HolgerDanske Sun 11-Oct-15 21:11:52

Yes that thing about him still bringing up a perfectly innocent night out as if it's some sort of huge injustice is a big problem for me. As is the fact that it's somehow your fault that he doesn't go out.

HolgerDanske Sun 11-Oct-15 21:13:01

Honestly, I don't think there's much hope. There usually isn't. But that's your decision to make of course.

Joysmum Sun 11-Oct-15 21:19:29

For me if was such a relief to actually be able to articulate my feelings and seeing my DH react with such incredulity and horror and what I was carrying was the start.

Having him listen and reassure without judgement was amazing and then he told why he loved me, what it was he saw in me be I certainly vouldnt begin to fathom why, when in my eyes he could do so much better, it really was a case of him not wanting too as nobody matched up to me.

I still find that hard to understand but I do trust him even if I don't understand it.

Anyway, this isn't about me! What was your reaction, do you think he's controlling and manipulative to keep you under his thumb or do you think it's something else?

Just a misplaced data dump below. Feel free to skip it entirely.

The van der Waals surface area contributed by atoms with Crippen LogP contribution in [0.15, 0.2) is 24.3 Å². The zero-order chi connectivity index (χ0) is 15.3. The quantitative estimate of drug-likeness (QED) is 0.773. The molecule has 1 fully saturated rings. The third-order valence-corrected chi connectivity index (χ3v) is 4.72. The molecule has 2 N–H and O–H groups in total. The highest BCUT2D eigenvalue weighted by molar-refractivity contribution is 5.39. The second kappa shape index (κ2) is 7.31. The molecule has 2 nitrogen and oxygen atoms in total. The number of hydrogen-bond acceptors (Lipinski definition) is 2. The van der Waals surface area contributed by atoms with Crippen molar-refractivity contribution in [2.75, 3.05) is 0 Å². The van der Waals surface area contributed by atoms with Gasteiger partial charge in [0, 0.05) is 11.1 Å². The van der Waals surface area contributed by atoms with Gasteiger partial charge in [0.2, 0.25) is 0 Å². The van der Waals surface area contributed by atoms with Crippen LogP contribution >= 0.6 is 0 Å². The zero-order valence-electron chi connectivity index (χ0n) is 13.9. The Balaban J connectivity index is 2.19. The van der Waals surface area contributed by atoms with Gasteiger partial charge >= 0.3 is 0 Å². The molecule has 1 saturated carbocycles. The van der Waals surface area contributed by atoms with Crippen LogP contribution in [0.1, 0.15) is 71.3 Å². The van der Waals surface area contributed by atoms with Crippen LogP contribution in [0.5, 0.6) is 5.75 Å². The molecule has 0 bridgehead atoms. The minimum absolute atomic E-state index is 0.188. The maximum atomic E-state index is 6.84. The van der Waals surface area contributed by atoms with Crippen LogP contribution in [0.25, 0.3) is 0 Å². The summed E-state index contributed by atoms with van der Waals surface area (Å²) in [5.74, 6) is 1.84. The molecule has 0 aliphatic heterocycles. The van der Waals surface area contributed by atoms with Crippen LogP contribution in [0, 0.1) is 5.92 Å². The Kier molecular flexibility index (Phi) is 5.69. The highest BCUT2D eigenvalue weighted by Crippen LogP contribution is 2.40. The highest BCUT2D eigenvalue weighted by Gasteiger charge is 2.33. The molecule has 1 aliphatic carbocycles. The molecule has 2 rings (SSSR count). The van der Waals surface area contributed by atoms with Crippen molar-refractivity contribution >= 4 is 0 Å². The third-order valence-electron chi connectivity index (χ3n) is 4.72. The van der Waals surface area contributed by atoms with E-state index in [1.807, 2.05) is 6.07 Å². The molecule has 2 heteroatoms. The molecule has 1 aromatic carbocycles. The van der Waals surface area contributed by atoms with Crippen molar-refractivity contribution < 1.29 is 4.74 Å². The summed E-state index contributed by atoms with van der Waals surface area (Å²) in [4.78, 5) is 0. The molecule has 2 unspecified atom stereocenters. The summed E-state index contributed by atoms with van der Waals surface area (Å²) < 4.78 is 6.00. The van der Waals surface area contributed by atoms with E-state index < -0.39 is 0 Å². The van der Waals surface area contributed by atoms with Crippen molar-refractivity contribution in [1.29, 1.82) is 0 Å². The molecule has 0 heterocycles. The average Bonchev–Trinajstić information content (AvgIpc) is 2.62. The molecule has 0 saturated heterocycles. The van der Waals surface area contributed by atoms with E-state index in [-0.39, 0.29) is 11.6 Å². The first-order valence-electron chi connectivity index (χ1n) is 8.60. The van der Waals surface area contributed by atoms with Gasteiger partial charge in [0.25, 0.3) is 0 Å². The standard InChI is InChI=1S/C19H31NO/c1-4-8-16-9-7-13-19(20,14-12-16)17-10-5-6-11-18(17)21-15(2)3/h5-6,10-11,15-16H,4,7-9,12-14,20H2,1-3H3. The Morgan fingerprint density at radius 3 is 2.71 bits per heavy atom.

I don't want to lead you up the wrong path, some are insecure like your DH and I because they are projecting and they've been unfaithful in the past, others are just plain nasty people. My triggers was being in the wrong side of a past relationship that led me not to trust.

That's the call you need to make without being led by me or anyone else on here because how you go forwards will depend on what has triggered this.

PinkSquash Sun 11-Oct-15 21:24:12

He said he didn't mean it when he said about me going off and having sex with potential colleagues- it's just his fears.

For fucks sake, this is bollocks isn't it?

HolgerDanske Sun 11-Oct-15 21:25:20

Yes. It really is.

LoveAGoodRummage Sun 11-Oct-15 21:25:42

If you're talking about becoming a police officer, it will change you. You may find you become a more confident person which from the sound of your post, your husband won't appreciate. If you'll be working shifts, the insular nature of this means you build a tight relationship with your colleagues. Again, it doesn't sound as if your husband will like that.

If this is something you have wanted since childhood, your husband ought to proud and happy for you. He isn't, is he? What does that tell you?

ObsidianBlackbirdMcNight Sun 11-Oct-15 21:29:02

What's going on? He wants to control you. He doesn't trust you. He doesn't respect you as a person with autonomy.